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Mosque attacks sparks safety concerns in Cardiff

Ali Ahmed, the Imam for the Al-Ikhlas Islamic Centre

LAST Friday, a day after the New Zealand terrorist attack, South Wales Police officers stood in front of mosques in Cardiff during the day’s prayers.

Today, two days after five mosques were attacked in Birmingham, there was no police presence in Cardiff, despite worshippers’ concerns about safety worsening.

Al-Ikhlas Islamic Centre in Adamsdown, which is the place of worship for around 300 people, is one of the mosques that did not see a police presence today but wanted one.

“I think they should have been present because of what happened in Birmingham. I think it would have been good for the community,” said Ali Ahmed, an Imam for the mosque.

“Because, to be honest, whatever happened in New Zealand did not affect our community as much as what happened in Birmingham.

“But because the attack that happened in Birmingham, which is in our country, it made some of the attendees think ‘it could be my mosque’.”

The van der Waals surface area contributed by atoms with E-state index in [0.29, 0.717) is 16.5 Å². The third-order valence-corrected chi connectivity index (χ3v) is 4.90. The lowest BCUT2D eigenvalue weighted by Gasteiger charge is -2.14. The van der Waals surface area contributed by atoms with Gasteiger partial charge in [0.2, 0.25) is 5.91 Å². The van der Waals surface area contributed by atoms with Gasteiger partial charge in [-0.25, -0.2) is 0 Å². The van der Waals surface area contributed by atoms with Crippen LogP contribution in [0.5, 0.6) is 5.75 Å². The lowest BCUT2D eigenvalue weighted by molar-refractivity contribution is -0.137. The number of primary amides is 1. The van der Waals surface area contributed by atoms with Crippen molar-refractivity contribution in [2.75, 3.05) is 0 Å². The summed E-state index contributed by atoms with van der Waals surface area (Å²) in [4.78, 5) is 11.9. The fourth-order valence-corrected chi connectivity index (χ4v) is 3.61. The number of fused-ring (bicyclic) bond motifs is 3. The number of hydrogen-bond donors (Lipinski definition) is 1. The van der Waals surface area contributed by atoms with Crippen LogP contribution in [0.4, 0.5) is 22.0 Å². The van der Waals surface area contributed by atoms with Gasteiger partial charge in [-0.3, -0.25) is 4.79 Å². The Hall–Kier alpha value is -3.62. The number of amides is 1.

Mr Ahmed is also in charge of a Youth Centre at his mosque.

He said that some of the younger attendees did not come to the mosque today because their families were afraid of what could happen to them.

“One of my students had to use my phone to call his mum to let her know that ‘I am safe in the mosque’,” he added.

“His mum was worried that he could be hurt walking from the car to the mosque.”

Mr Ahmed also said that he would be looking into other ways to provide security for the mosque such as the Government’s scheme to fund security for places of worship.

If he received the funding, he would use it to add both CCTV cameras and a security guard. The mosque currently has neither of these things.

Ridwan Mutalib, 53, regularly attends the Al-Ikhlas Islamic Centre.

Like Mr Ahmed, he was happy that the police were at the mosque last week, but also wished that they would have attended this week.

“I think it is a matter of showing the people that the police officers are available,” he said.

“They don’t give the people the feeling that the police want to protect them. It makes us [feel] that they don’t care about us.

“If this thing had happened to a church, they would be available every Sunday. But when it happens in the mosque, it is not the same situation.”

The Cardiffian approached South Wales Police several times today for a comment but they did not respond.

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